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11.30.2002

I Get Around: 7" Remix

Yesterday (was it just yesterday?) we rode a "VIP" bus from Krabi to Bangkok. It's a 13 hour trip. Or at least it's supposed to be. There are two basic types of busses you can take in Thailand, government and private. The government busses are all big affairs: the aircons are like your Greyhounds and the non air-cons are like a school, or city bus. Private busses come in all shapes and sizes.

We'd read in the guidebook to be wary of these private busses, which are usually called "VIP" busses and filled with Farang (no Thais) on package tours. But we bought tickets on one anyway because it was so cheap, would drop us off directl in Baglamphu, and because we had already ridden on a ferry boat run by the same operator, P.P. Family.

When we got to the bus depot, there were two busses, and we were slated for the second. I asked repeatedly if the busses were the same, and was assured that they were. I noted that the first looked better. (I even said it in Thai to make sure I was understood). They told me again and again that it was. "Same same! No different! Same!"

Well, it wasn't.

First of all, it dropped us off in Surat Thani, and we had to climb onto another bus headed for Bangkok while the folks aboard bus number 1 just kept their seats. That was okay. Not too cool. But okay. The action movies they showed until midnight were a further annoyance. But also, whatever. Okay. Hey, I mean, some people actually enjoy Arnold Schwartzenigger movies. But then. Then. Then the damn thing kept breaking down (after the driver hit something when he pulled into a restaraunt).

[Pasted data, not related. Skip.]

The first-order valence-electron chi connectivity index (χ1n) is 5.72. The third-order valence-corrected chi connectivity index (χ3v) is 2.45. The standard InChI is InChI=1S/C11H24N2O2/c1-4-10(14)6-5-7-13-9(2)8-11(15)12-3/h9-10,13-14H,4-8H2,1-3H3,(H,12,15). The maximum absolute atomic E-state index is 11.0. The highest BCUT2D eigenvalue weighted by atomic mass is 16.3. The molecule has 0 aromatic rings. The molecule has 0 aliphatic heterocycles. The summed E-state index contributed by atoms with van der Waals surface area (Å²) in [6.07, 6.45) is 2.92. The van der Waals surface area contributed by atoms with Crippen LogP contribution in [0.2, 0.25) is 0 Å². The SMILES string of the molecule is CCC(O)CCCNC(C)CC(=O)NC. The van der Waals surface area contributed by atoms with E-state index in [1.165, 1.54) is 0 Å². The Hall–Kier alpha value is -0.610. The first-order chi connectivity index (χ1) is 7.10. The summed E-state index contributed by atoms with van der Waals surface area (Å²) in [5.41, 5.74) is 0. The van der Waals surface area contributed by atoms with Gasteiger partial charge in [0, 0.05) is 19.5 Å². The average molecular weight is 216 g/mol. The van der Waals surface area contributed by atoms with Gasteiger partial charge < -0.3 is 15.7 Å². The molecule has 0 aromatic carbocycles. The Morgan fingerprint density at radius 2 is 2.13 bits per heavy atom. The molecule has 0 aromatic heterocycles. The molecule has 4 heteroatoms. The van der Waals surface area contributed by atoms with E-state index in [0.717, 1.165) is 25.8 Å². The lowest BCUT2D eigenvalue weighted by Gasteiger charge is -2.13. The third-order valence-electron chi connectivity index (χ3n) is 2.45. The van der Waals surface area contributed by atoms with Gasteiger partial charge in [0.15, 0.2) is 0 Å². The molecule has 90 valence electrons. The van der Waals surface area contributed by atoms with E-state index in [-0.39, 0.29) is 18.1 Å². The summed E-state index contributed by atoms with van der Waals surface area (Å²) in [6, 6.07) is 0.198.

They stopped a couple of times and banged on the engine below. They got it restarted. We crept along. I finally fell asleep at about 2 in the morning.

I woke up a little after five to find the bus stopped on the side of the road. (We were scheduled to arrive in Bangkok at 5:30AM, we'd left Krabi at 4:30 in the afternoon.) I asked Harper, who had not slept at all, where we were.

"Hua Hin."

"Hua Hin?!?"

"Hua Hin."

This was the same town we had been in when I fell asleep. I got off the bus to try to... to... well... I dunno what I thought I'd accomplish. But something, dammit! It would have to be better than sitting on the bus, which was starting to get pretty stuffy after a few hours of no a/c and fifty sleeping, snoring, Farang.

So, failing to see how I could be of assistance repairing a deisel engine, I asked the driver what time we'd leave for Bangkok. He told me six AM. We'd already been in the same spot for several hours.

About this time, a local bus pulls up, and I asked him where he was going. ("Bai nei?" "Bai Petchaburi.") But he also told me a Bangkok bus would be coming to the same stop soon.

By now, several other Farang had started to trickle off of the bus. Somehow or another, I had managed to keep my sense of humor about the whole situation, I kept remembering a line from an email that our friend Josh sent us: attitude is the only difference between an adventure and an ordeal. And in any case, I'd rather light a candle than curse the darkness, H.I.